Regarding the Black Max 2 reel, I bought a handful of them for $39.99 from my local Wal-Mart a few years ago. They were all very good reels for the price. Most of them are still being used.

As I also mentioned, I bought three of the Black Max Baitcasting combos. The rods that came with this combo are beasts when it comes to durability. I have not broken a single one of them in the 4-5 years that I’ve owned them. I use them primarily for spinnerbaits and bladed jigs, which don’t require a ton of sensitivity, but I have also used them occasionally for some soft plastics. And they have worked fine for that application also.

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And with the Black Max rods, a medium heavy is pretty true to its classification as such. It behaves just as a medium heavy baitcasting rod should behave. I’ve landed fish up to 6 lbs. on these rods. I’ve fished them in open water, in lily pads and in milfoil, timber and rocks. They have handled anything that I could throw at them.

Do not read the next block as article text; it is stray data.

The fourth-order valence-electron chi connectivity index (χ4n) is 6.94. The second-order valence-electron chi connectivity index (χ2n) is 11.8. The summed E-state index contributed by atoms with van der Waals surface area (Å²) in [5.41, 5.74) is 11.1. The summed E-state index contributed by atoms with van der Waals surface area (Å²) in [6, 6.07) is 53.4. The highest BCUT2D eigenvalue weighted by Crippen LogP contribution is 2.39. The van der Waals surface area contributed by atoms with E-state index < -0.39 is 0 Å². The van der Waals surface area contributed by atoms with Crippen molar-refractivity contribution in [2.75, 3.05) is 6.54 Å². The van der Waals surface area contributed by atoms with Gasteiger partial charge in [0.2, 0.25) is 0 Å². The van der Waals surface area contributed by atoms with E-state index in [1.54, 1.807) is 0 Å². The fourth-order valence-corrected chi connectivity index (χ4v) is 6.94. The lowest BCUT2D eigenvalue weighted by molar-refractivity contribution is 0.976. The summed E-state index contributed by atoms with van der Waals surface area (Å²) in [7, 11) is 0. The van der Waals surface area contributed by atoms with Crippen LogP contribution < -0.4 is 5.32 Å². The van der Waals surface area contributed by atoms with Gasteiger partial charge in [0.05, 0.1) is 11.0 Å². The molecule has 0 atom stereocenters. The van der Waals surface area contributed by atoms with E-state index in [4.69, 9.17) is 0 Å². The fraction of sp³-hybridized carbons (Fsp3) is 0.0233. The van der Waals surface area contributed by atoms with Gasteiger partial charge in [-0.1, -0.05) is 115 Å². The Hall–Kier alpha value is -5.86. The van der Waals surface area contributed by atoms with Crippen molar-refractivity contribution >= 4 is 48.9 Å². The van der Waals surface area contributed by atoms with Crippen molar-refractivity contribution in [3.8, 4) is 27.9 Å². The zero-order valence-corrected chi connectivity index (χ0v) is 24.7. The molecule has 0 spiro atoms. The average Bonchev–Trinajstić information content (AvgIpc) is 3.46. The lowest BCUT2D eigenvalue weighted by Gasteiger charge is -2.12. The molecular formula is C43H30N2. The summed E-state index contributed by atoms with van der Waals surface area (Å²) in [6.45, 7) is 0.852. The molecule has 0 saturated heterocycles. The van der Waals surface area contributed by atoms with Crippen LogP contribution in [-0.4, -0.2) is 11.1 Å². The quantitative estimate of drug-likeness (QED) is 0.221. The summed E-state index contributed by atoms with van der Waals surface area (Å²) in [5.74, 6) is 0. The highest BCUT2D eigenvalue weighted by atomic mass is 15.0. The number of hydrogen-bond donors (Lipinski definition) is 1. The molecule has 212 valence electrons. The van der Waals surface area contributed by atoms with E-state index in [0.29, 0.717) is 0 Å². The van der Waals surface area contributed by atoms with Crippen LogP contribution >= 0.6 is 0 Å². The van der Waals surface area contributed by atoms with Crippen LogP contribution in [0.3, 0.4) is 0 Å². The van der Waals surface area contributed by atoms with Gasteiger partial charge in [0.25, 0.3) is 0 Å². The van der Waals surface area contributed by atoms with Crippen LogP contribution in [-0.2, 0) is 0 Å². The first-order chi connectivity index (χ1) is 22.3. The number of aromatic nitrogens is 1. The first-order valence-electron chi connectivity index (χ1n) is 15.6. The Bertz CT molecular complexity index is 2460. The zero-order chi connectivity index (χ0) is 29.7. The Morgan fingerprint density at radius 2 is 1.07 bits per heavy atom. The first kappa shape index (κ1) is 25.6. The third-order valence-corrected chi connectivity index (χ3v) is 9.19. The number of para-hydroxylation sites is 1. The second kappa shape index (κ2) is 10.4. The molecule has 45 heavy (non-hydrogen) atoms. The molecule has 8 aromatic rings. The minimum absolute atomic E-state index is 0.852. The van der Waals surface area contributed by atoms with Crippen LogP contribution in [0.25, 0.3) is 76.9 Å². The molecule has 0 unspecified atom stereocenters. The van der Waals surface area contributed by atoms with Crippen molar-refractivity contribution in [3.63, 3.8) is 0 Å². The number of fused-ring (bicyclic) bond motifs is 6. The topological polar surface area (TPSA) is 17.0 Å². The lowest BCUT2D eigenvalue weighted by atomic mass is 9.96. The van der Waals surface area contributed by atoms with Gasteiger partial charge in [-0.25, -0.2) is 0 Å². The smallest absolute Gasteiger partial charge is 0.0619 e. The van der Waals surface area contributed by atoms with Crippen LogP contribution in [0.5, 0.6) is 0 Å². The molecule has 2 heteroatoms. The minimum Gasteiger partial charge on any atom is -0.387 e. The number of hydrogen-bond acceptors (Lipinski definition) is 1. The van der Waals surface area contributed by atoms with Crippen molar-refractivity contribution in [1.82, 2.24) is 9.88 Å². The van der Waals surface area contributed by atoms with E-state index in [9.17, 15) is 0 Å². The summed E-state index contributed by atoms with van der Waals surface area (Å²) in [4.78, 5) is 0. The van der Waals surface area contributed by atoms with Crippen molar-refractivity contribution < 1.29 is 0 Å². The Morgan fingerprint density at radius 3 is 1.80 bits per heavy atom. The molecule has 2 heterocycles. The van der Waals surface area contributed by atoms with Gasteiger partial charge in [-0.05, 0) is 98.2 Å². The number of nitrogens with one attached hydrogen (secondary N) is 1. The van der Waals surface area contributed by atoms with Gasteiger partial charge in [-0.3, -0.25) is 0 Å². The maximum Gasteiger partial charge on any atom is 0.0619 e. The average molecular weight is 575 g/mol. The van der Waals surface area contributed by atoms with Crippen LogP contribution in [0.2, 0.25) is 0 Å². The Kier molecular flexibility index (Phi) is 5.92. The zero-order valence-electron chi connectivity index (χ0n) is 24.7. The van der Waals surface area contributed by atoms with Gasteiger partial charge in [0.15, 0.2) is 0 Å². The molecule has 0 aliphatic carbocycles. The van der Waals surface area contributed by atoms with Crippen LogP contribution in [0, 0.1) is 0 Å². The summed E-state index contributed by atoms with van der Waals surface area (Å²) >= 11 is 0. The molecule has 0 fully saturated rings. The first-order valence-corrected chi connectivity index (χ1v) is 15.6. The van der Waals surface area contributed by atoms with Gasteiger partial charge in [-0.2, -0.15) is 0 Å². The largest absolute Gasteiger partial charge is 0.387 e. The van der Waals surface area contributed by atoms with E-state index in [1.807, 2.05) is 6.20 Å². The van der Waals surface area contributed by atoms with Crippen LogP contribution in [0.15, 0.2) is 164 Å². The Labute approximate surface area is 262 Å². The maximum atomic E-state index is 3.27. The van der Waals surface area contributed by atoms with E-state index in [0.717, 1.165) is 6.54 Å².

Also, with the Black Max reels, they have actually lasted very well, even when being used under pretty brutal conditions. I even used one a few times for punching lily pads during a club tournament. I would have sworn that I would rip the guts right out of it on the hookset and the ensuing close-range battle in those thick pads. But it held up without so much as a whimper or a hiccup, helping me to yank big bass out of heavy cover and win that tourney.

What I have noticed with the Black Max reels, though, is that usually after 3 seasons or so, they are ready for factory service, to repair or replace any worn parts, if I expect to get much more use out of them with a reasonable expectation of it performing optimally.

Wrapping It Up